August: Wolf lies low in the winter night sky

NGC6357, also known as the Lobster Nebula, is located 8000 light-years away in the constellation Scorpius. It is 400 light-years across and is forming some of the most massive stars in the galaxy, but no one is quite sure why that is. Being in the constellation Scorpius means the Lobster Nebula is in the general direction of the centre of the Milky Way. Photo: MPAS member Nick Axaris

Low on the horizon between the stars of Centaurus and Scorpius is the constellation Lupus, the Wolf. In the east the bright star Fomalhaut lies in the constellation Piscis Austrinus, the Southern Fish, and is one of the brightest stars in the sky. Between Fomalhaut and the stars of Scorpius are the stars of the constellations Grus, Tucana, Pavo and Ara. With clear and dark skies you should have little trouble seeing the Small Magellanic Cloud sitting to the west of the Achernar in Eridanus.

Looking north, the constellation Cygnus, the Swan, is home to two open clusters that make good small telescope targets. M29 sits very close to the star Gamma Cygni, officially named Sadr. The magnitude 4.6 cluster M39 can be seen sparkling against the stars of the Milky Way. It has about 30 stars and covers an area of similar size to the full moon and lies 825 light-years away. Higher in the sky you will find Capricornus, the Sea Goat, which is home to the globular cluster M30 and Beta Capricorni – a double star of magnitude 3.1 that can be seen with binoculars.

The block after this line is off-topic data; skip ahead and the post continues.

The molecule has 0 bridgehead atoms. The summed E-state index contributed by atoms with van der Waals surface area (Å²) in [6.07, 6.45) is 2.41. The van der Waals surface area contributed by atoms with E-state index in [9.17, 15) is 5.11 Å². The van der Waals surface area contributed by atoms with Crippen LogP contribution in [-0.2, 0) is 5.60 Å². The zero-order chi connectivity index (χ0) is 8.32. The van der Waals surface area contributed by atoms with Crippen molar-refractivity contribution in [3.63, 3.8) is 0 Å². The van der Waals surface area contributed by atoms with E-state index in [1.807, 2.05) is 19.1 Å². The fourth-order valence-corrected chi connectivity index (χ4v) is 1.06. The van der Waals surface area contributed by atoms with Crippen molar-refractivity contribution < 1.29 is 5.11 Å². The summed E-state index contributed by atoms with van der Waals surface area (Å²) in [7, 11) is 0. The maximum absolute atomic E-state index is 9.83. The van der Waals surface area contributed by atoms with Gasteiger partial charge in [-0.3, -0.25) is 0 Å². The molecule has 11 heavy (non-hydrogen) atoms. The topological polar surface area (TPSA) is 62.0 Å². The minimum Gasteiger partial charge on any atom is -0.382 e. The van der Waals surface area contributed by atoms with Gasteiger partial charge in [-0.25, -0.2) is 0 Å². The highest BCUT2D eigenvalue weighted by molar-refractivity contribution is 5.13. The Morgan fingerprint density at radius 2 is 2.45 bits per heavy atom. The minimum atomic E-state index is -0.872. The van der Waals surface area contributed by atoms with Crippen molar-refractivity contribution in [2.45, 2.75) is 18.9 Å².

On August 23, looking between the constellations Capricornus and Aquarius, the asteroid 4 Vesta will be at opposition to the sun and at its closest point to Earth – only 192.3 million kilometres away – which is when it shines at its brightest for the year and is visible through binoculars or a small telescope.

August 27 will see Mercury at its greatest elongation east, which signals the best time to observe the inner planet, as it will be at its greatest distance from the sun and its glare. Then three days later on August 30, Mercury will be at dichotomy, which means that half of its Earth-facing side will be illuminated by the sun.

By Nerida Langcake
This article appeared in the August 2022 issue of the Mornington Peninsula Magazine.